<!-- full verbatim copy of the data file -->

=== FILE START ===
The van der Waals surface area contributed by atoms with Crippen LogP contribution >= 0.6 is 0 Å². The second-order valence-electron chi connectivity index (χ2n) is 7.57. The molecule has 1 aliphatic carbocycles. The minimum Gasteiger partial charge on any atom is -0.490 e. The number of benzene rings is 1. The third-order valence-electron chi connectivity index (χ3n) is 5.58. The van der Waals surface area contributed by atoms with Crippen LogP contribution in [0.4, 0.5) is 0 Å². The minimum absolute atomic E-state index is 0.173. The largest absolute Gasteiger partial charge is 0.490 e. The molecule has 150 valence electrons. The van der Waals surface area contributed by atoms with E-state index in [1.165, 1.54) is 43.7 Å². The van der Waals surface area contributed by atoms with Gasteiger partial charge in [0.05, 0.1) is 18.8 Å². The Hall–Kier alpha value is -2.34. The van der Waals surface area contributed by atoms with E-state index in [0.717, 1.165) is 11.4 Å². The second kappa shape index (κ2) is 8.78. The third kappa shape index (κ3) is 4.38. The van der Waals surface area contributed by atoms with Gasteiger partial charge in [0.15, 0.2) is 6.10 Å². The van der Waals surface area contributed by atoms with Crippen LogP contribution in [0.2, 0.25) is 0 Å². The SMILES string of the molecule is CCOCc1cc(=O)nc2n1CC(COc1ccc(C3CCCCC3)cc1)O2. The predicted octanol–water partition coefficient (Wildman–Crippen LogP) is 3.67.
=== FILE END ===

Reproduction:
The van der Waals surface area contributed by atoms with Crippen LogP contribution >= 0.6 is 0 Å². The second-order valence-electron chi connectivity index (χ2n) is 7.57. The molecule has 1 aliphatic carbocycles. The minimum Gasteiger partial charge on any atom is -0.490 e. The number of benzene rings is 1. The third-order valence-electron chi connectivity index (χ3n) is 5.58. The van der Waals surface area contributed by atoms with Crippen LogP contribution in [0.4, 0.5) is 0 Å². The minimum absolute atomic E-state index is 0.173. The largest absolute Gasteiger partial charge is 0.490 e. The molecule has 150 valence electrons. The van der Waals surface area contributed by atoms with E-state index in [1.165, 1.54) is 43.7 Å². The van der Waals surface area contributed by atoms with Gasteiger partial charge in [0.05, 0.1) is 18.8 Å². The Hall–Kier alpha value is -2.34. The van der Waals surface area contributed by atoms with E-state index in [0.717, 1.165) is 11.4 Å². The second kappa shape index (κ2) is 8.78. The third kappa shape index (κ3) is 4.38. The van der Waals surface area contributed by atoms with Gasteiger partial charge in [0.15, 0.2) is 6.10 Å². The van der Waals surface area contributed by atoms with Crippen LogP contribution in [0.2, 0.25) is 0 Å². The SMILES string of the molecule is CCOCc1cc(=O)nc2n1CC(COc1ccc(C3CCCCC3)cc1)O2. The predicted octanol–water partition coefficient (Wildman–Crippen LogP) is 3.67.